Upon committing to attending Nationals it was time to adopt a structured training program. I reviewed several and after recording my riding through the summer, I knew realistically I could not dedicate more than 6-8 hours each week to training.  Knowing what you can hold sacred time-wise for an activity is critical to its success for a couple of reasons.  First, if you commit to something and aren't able to follow through on it, you're going to feel bad and it actually makes you less capable of following through on it in the future.  The good news is that the converse is also true.  Setting realistic but challenging goals and then being successful builds what is called "self-efficacy," which is the belief that you can be successful doing that thing in the future.  In fact, self-efficacy beliefs are one of the best predictors of success and a wide variety of domains.  Therefore, I knew I had to have a plan that accommodated by limited schedule because if I completed the workouts, I'd feel more motivated, and more motivation would help me do more workouts, maintain nutrition and the other habits I'd put in place.

So, I've been using Chris Carmichael's Time Crunched Training Plan (TCTP) 2nd. Ed., and am very happy with it.  I don't have much beyond two hours, but I don't need it.  I need to go full out for a maximum of 45 minutes.  I'm only four weeks into the plan and my legs are starting to feel a bit more reliable.


There's a lot to think about when racing.  Not having done it for so long, I feel in many ways I've had to refocus on it bit by bit.  The first few race weekends, my legs weren't even sore because all my concentration was on trying to execute the technical aspects of racing. Things like identifying and riding lines, dialing in air pressure, getting a feel for the bike, etc.  There is so much.  After day one of Cunningham Cross, I challenged myself to being to really make an effort between technical sections.  This yielded two results: podium finishes and some crashes.  I guarantee if you're pushing the edges, you'll go over on occasion, and I've spent some time on the ground from taking corners too hot.  But, because I am not as powerful as I used to be wattage-wise, I have to find seconds elsewhere, and one key place is in the turns.  Consequently, I've been hitting them hard and fast, getting them mostly wrong at first and increasingly right.  I've also developed a keen empathy for anyone starting further back that the second row.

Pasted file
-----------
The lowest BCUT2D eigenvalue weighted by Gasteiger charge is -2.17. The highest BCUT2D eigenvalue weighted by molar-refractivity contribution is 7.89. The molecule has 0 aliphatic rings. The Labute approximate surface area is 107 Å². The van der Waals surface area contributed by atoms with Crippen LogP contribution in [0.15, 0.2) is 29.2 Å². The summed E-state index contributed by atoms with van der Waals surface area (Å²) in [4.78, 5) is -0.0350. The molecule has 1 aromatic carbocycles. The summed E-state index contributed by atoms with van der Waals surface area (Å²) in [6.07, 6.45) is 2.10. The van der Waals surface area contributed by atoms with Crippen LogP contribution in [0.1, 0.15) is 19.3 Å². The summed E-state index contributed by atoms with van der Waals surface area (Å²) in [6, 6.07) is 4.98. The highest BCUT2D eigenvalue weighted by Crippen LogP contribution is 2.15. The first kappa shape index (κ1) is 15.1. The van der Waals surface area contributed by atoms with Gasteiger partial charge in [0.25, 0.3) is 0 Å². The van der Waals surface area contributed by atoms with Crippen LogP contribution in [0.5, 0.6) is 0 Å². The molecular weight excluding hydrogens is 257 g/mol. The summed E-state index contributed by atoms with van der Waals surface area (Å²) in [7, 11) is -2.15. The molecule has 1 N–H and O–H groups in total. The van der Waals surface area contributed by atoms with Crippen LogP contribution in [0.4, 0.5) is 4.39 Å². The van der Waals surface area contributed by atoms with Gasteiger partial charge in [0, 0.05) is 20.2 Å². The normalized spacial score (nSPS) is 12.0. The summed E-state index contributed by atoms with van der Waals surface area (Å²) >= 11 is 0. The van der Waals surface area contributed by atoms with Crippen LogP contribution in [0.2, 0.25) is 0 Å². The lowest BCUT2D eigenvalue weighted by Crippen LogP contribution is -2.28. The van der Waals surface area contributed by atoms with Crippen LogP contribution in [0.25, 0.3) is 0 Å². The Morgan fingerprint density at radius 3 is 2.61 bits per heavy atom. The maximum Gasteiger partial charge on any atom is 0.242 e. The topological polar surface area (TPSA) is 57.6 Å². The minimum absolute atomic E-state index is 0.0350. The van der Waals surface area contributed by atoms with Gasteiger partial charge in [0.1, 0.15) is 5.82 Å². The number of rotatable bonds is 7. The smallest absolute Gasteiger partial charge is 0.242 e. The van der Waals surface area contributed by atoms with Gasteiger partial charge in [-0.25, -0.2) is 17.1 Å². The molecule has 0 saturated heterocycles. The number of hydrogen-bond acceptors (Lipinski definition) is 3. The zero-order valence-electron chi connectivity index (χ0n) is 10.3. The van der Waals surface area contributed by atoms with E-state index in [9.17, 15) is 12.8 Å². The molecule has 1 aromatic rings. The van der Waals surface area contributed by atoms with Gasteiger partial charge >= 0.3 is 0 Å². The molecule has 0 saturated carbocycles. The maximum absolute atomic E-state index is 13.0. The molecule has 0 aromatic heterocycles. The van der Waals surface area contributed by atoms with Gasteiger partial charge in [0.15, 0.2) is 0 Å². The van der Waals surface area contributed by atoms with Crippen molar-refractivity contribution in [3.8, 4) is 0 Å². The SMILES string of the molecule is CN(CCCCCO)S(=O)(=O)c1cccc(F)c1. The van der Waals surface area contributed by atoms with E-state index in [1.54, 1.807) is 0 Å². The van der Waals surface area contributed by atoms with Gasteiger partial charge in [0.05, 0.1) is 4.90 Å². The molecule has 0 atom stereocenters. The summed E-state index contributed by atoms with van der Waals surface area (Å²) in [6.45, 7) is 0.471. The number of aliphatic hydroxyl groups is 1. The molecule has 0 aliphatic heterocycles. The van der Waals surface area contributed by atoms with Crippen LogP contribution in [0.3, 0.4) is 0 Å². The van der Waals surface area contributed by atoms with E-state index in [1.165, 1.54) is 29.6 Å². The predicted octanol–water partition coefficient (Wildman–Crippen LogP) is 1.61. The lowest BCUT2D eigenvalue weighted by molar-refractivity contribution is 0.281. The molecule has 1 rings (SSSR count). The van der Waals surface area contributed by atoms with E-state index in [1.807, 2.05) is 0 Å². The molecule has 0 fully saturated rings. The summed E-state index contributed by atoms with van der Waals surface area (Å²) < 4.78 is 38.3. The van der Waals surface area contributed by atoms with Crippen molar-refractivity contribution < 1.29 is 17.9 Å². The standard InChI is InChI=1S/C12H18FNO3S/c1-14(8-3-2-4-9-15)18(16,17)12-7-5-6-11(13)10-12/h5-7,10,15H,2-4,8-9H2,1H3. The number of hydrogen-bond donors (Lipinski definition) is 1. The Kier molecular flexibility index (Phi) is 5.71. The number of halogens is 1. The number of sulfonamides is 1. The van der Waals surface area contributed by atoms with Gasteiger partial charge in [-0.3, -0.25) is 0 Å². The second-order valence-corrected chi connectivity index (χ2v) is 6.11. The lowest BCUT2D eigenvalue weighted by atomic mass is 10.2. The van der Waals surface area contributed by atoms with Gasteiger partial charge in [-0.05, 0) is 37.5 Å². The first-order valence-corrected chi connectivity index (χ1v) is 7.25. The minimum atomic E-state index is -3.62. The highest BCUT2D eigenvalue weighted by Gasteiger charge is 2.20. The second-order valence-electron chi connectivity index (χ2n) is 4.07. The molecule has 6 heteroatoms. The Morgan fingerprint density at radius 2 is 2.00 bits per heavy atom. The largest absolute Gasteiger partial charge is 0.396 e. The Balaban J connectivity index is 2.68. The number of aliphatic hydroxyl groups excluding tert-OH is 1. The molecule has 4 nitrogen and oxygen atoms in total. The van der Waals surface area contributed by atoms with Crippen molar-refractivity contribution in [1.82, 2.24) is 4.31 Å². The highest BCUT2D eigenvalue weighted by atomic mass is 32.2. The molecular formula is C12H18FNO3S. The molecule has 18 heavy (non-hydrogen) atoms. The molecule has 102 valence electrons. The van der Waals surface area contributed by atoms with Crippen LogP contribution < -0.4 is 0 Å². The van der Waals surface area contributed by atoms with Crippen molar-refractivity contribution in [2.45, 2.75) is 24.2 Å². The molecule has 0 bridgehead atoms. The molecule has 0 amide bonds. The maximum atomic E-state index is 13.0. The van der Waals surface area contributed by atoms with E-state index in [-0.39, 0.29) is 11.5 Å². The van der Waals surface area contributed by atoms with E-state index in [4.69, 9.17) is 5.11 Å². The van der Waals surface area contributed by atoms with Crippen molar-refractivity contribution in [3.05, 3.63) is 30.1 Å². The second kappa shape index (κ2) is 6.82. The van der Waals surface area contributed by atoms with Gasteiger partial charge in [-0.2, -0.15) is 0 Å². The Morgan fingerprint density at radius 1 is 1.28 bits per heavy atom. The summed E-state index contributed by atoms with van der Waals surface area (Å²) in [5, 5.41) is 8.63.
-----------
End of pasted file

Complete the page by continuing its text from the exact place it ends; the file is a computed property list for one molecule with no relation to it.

Not even the twistiest part.
For example, at the first larger race (Night Cap Cross, Des Moines, IA) where I hoped to improve my ranking, I found myself starting on the 4th row.  Holy-moly was that an eye-opener.  On a tight and twisty course, by the time you work your way to the front, the front line racers have disappeared.  It was then that I decided working up was just going to be part of the process and I am relishing the challenge. 

The points system appears to incentivize "racing up," or seeking out more difficult fields because those races are considered higher quality and will help improve your ranking.  If you stay in your comfort zone, say winning local races, you won't improve your standing.  For me, I would really like to be in the first or second row in my age-group race at nationals, so rank improvement is key.

When I began racing this year, I had no points ranking, which meant lining up at the back, but with solid finishes at Flatwater Cross, Cunningham, and Spooky Cross, I've moved to  22nd in my 5-year age range in the national standings.  The next race that could improve my standing is Jingle Cross where I've entered the UCI category all three days.  I know it sounds presumptuous, but the quality of racers there will likely be so good that it may be more beneficial points-wise to be in the bottom half of the top-20 in that race, than to win the masters 40+ race.  I'll let you know how it goes.